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Third brokerage house goes bankrupt in 8 days

March 12th, 2015

Analysts are urging measures to bolster supervision over financial institutions after the collapse of Quaestor, Hungary’s biggest brokerage house, the third such case in just over a week. They fear that citizens will lose their already waning confidence in banks, which would severely impair the economy.

In Magyar Nemzet, Csaba Erdősi agrees that those responsible for fraudulent fund management should be brought to justice, but feels it equally important for the authorities to put new and more rigorous solutions in place to supervise brokerage firms. After Buda-Cash (see BudaPost, March 4) and Hungária, Quaestor was the third brokerage house to be declared bankrupt within eight days and placed under National Bank management. All three appear to be guilty of irregularities, at least, and in some cases wholesale fraud in order to cover up their losses and also in order to transfer money to safe havens before the crash. Erdősi warns that public trust in financial institutions should not be allowed to fade away and the National Bank should therefore introduce spectacular measures to reassure ordinary investors.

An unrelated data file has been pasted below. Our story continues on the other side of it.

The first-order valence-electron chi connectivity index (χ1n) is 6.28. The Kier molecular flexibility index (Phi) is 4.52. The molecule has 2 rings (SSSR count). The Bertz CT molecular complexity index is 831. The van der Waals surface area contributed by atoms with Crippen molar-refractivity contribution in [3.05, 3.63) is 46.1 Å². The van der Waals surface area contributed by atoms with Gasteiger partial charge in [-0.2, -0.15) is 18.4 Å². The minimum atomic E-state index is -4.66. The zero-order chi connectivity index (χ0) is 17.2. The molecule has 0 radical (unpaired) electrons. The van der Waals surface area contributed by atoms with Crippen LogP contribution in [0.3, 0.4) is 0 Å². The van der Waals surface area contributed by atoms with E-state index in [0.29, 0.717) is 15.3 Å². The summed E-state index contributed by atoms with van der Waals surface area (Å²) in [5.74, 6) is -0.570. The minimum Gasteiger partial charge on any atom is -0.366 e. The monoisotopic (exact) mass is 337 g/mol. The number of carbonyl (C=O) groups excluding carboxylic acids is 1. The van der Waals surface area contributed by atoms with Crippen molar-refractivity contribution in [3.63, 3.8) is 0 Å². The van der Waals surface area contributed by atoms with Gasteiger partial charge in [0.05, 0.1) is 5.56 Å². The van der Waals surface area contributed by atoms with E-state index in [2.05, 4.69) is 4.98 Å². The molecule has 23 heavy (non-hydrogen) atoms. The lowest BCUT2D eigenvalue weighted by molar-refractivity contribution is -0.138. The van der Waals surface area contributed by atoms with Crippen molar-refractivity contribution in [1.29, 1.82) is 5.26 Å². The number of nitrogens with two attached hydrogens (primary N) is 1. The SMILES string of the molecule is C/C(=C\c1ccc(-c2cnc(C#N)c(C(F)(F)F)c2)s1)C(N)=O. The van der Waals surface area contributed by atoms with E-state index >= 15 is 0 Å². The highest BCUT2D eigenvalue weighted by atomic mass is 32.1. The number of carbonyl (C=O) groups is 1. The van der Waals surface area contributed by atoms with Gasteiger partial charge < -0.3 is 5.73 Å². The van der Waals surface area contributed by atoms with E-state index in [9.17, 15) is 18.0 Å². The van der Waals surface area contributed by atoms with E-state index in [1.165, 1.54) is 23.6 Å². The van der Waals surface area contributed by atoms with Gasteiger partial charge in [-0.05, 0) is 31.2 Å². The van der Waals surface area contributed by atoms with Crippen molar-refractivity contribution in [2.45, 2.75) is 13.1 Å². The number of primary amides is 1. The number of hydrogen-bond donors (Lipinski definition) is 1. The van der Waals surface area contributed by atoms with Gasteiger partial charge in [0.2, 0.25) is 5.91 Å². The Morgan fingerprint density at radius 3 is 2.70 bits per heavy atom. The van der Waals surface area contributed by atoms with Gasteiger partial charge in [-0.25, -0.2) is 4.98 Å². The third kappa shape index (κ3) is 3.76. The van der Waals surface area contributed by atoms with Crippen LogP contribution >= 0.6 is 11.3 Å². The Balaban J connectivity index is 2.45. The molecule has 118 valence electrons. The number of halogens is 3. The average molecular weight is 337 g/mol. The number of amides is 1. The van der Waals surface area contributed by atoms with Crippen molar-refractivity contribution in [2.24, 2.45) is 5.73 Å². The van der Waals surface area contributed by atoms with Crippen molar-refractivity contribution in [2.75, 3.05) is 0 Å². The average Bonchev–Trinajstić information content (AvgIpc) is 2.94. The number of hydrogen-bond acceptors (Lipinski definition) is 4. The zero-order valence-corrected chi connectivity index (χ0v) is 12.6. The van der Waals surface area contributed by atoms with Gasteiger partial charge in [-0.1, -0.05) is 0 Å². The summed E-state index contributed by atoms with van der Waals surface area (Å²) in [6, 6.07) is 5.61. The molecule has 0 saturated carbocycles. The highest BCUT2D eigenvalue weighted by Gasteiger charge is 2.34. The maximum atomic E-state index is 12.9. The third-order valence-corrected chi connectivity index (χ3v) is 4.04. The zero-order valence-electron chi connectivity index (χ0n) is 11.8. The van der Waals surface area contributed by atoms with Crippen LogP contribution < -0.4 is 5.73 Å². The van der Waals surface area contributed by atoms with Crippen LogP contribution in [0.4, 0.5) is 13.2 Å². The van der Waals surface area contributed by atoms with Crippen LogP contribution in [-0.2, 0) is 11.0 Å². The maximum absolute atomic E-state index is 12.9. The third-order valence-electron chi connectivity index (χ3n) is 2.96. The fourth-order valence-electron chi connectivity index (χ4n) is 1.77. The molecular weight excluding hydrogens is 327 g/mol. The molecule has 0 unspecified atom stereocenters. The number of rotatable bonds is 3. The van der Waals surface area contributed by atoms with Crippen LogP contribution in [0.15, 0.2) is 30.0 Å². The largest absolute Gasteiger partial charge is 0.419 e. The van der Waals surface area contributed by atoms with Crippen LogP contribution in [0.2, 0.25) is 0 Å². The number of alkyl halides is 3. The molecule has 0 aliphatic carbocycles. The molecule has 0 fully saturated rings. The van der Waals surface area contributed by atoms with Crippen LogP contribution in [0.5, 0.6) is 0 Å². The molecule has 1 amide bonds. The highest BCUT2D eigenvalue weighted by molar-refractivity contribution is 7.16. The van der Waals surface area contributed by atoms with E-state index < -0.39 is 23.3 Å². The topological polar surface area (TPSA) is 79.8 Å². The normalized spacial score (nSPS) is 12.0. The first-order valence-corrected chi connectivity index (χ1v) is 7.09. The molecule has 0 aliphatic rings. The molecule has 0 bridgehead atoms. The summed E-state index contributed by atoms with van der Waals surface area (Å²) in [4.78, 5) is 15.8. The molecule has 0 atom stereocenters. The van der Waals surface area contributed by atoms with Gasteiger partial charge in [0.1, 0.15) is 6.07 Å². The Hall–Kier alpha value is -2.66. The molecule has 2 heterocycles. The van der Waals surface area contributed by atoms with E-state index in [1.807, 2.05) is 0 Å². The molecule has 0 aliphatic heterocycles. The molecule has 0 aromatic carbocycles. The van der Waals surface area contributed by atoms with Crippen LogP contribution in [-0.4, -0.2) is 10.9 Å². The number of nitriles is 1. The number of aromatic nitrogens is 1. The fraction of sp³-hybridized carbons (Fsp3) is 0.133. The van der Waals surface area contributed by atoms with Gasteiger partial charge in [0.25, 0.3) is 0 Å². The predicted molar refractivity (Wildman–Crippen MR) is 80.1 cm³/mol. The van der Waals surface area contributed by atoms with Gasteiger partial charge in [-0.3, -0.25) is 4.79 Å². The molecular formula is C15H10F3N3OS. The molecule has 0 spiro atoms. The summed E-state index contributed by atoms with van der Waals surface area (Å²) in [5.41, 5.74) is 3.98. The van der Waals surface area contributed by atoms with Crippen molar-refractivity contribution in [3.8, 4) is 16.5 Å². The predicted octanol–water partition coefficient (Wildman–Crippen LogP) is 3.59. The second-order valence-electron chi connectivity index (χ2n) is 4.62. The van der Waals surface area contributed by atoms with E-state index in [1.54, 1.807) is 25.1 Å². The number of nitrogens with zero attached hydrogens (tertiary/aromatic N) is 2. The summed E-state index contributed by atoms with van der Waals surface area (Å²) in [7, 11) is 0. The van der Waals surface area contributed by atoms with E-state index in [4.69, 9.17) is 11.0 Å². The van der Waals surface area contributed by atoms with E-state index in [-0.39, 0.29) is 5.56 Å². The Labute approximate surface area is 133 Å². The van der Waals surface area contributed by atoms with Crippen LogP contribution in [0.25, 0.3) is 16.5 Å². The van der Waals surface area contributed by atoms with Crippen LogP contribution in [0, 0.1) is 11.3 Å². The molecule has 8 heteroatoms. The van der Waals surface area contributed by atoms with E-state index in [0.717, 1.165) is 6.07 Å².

In Népszabadság, Ervin Tamás criticises both left and right for trying to use the bankruptcy cases for political purposes, with the government side calling the Buda-Cash bankruptcy “another socialist brokerage scandal”, while the left blaming the president who vetoed a law and thus opened a few days’ window for Buda-Cash to perform operations which deepened its crisis. Tamás finds it appalling that instead of working on solutions which might restore public trust in financial institutions, political groupings compete with each other in destroying public confidence in order to score petty political points.